With President Obama’s signature on the repeal of “Don’t Ask, Don’t Tell” this morning, 2010 ends on a high note for gay rights. With the defeat of the DREAM Act in the Senate last week, the year ends on a low note for comprehensive immigration reform (CIR).
Same-sex binational couples have long been caught in the vortex of these two important movements in American politics. We are, first and foremost, gay and lesbian, yet at least half of us are first-generation immigrants. The other half of us though are American citizens and US permanent residents. The citizens among us (second-class LGBT citizens that we are) are denied thousands of rights – including the right to sponsor our same-sex foreign-born partner for immigration purposes.
As far as political movements go, same-sex binational couples are a small group. In spite of efforts to estimate that there are far more of us than 36,000 couples – 36,000 remains the accepted figure. Split that in half and you have 18,000 gay and lesbian American citizens at any one time facing the unconscionable – leave the country you love to be with the person you love, or live a life apart from your life partner – which is no kind of life at all. (By contrast, it’s estimated that 2 million children of undocumented workers would have benefited from the DREAM Act.)
With the momentum shift that’s occurred with DADT repeal, it’s time for same-sex binationals to remember why we are being discriminated against in the first place. It is not because half of us are immigrants. It is because all of us are gay and lesbian. US immigration has no problem with opposite-sex binational couples. In fact, it is the heterosexual American citizen’s inalienable right to marry the person he or she loves and build a life with that person in the United States – whether that person is another American, or from another country.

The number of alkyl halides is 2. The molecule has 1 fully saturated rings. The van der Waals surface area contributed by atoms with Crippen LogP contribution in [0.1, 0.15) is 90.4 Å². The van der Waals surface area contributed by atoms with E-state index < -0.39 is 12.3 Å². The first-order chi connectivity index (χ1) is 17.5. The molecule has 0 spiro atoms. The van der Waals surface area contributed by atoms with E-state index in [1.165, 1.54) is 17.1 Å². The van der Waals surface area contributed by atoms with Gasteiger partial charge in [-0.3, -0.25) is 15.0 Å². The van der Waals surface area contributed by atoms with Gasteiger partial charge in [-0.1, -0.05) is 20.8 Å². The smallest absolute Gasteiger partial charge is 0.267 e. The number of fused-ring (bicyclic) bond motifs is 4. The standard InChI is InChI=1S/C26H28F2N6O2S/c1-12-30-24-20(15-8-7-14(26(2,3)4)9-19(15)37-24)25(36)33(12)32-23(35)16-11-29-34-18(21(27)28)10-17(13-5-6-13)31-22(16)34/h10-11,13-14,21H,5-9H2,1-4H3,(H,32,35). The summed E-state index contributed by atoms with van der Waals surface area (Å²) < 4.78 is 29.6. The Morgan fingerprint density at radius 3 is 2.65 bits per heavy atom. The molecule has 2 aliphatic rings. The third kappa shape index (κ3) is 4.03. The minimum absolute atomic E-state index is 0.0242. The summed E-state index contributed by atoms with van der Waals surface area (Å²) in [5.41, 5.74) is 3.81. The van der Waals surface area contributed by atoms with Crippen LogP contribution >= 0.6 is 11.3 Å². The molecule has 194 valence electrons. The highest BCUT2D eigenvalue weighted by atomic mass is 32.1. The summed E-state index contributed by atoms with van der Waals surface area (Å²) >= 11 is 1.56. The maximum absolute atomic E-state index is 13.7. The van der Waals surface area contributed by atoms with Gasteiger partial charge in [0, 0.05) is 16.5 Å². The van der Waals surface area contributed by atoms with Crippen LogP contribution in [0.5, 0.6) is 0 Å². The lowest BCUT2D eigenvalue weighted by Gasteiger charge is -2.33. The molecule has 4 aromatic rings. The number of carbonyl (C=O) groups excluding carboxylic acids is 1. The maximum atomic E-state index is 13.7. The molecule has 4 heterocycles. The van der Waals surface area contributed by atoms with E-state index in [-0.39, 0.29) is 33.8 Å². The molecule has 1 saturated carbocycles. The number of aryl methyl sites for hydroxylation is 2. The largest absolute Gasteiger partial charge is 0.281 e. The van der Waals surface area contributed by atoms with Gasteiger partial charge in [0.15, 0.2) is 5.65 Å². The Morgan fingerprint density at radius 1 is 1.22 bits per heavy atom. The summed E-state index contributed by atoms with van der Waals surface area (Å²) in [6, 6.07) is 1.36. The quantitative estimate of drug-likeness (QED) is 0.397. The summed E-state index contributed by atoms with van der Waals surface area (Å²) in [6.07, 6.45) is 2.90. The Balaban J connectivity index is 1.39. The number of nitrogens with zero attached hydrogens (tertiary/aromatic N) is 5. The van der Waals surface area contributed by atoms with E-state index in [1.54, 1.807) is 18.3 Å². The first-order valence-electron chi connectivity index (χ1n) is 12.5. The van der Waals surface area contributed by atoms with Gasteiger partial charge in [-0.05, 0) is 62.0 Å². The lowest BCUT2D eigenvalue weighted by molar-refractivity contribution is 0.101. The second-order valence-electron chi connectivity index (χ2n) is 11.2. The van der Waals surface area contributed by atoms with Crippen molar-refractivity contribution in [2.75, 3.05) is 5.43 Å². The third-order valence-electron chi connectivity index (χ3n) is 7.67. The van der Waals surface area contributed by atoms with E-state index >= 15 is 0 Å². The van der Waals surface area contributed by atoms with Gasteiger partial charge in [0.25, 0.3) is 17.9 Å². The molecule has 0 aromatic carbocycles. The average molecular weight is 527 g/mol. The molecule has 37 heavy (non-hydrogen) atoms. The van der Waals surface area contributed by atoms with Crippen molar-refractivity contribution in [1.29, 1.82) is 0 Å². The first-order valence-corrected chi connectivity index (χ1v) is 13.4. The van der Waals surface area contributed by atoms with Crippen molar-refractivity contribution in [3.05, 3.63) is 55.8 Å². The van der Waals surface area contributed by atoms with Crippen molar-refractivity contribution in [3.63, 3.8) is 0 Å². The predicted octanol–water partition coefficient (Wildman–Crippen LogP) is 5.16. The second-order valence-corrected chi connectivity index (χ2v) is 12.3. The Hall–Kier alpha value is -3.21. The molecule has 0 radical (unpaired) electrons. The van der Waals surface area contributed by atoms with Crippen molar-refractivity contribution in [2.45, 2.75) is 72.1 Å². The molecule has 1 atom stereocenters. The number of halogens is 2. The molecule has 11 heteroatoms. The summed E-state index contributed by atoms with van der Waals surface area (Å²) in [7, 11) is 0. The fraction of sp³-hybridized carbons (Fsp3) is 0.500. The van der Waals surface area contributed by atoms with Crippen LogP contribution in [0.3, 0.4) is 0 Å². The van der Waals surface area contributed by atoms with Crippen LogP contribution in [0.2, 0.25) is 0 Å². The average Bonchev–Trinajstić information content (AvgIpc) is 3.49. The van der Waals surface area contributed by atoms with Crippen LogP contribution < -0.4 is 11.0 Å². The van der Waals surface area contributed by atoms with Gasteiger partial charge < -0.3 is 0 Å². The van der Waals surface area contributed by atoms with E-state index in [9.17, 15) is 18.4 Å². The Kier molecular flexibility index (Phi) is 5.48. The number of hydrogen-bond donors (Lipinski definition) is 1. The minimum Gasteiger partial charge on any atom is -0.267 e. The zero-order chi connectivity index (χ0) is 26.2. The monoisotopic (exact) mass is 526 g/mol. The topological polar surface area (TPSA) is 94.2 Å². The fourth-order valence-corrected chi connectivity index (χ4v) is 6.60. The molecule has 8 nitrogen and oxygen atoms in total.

The repeal of DOMA, then, is more in keeping us on a direct path to keep our families together rather than being tossed about in CIR (one bill we’re in, one bill we’re not; lots of groups support our inclusion; lots don’t). Meanwhile, the LGBT community, the one we all belong to, needs the stories of same-sex binational couples to underscore the case for full federal equal rights. Reasonable heterosexual Americans (some of them even reasonable Republican heterosexual Americans) will get the gist of why we need full federal equal rights a lot faster when they become aware that Americans – just like them, except for that pesky sexuality part – are being forced to leave their own country. Gays and lesbians can fight and die for our country, but we can’t truly live happily ever after in it!? Hey, you just got my dang attention!
For those who say CIR will come before DOMA repeal, I refer you to the very recent history of DADT and the DREAM Act. For those who say we need to get the LGBT community to support CIR, I say, we need to keep the LGBT community laser-focused and in step with the momentum of DADT repeal and seize the day for full federal equal rights, because that day is now.
For those that say the wait for DOMA repeal (or full federal rights under the label “civil unions”) will be too long to keep them together, legally, in the US, I say put your energy into getting the President to sign an Executive Order that will stop the deportation of any foreign person in a same-sex binational relationship who has registered and documented their relationship to the fullest extent allowed in the city or state where they live (or has been legally married in another country). Just today, after signing the repeal of DADT, when President Obama was asked about DOMA, he said, in the context of how same-sex couples are now allowed hospital visitation rights equally in all 50 states, “There are a lot of things we can do administratively even if we don’t pass things legislatively.”
For those who say, “What about the Uniting American Families Act (UAFA)?”, the bill that would add three words to existing immigration law “or permanent partner” wherever the word spouse appears, the immigration bill that actually had more co-sponsors in the House than the DREAM Act, I say we need to petition our supporters Rep. Jerrold Nadler and Sen. Patrick Leahy to re-introduce this bill in the 112th Congress immediately. While its standalone success cannot be counted on, especially with a less friendly House than the one that passed the DREAM Act and a less friendly Senate than the one that defeated it – UAFA can be the new rallying call to keep full federal equal rights front and center.